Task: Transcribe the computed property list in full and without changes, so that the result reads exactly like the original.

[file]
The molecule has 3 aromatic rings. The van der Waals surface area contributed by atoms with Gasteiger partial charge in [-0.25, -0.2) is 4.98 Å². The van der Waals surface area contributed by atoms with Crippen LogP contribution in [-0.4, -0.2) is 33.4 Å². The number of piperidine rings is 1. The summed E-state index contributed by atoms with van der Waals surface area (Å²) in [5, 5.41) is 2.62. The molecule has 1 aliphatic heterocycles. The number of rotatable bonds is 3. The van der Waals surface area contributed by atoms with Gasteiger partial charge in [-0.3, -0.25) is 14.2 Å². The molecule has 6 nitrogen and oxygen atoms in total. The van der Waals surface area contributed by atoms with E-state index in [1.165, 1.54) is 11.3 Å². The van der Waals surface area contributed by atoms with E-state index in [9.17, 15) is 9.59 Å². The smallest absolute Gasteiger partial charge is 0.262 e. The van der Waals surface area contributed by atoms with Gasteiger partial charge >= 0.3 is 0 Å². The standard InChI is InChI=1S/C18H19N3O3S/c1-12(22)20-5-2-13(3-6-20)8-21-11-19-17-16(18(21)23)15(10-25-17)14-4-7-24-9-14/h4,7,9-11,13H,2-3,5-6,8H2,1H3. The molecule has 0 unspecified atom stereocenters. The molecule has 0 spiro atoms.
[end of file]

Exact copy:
The molecule has 3 aromatic rings. The van der Waals surface area contributed by atoms with Gasteiger partial charge in [-0.25, -0.2) is 4.98 Å². The van der Waals surface area contributed by atoms with Crippen LogP contribution in [-0.4, -0.2) is 33.4 Å². The number of piperidine rings is 1. The summed E-state index contributed by atoms with van der Waals surface area (Å²) in [5, 5.41) is 2.62. The molecule has 1 aliphatic heterocycles. The number of rotatable bonds is 3. The van der Waals surface area contributed by atoms with Gasteiger partial charge in [-0.3, -0.25) is 14.2 Å². The molecule has 6 nitrogen and oxygen atoms in total. The van der Waals surface area contributed by atoms with E-state index in [1.165, 1.54) is 11.3 Å². The van der Waals surface area contributed by atoms with E-state index in [9.17, 15) is 9.59 Å². The smallest absolute Gasteiger partial charge is 0.262 e. The van der Waals surface area contributed by atoms with Gasteiger partial charge >= 0.3 is 0 Å². The standard InChI is InChI=1S/C18H19N3O3S/c1-12(22)20-5-2-13(3-6-20)8-21-11-19-17-16(18(21)23)15(10-25-17)14-4-7-24-9-14/h4,7,9-11,13H,2-3,5-6,8H2,1H3. The molecule has 0 unspecified atom stereocenters. The molecule has 0 spiro atoms.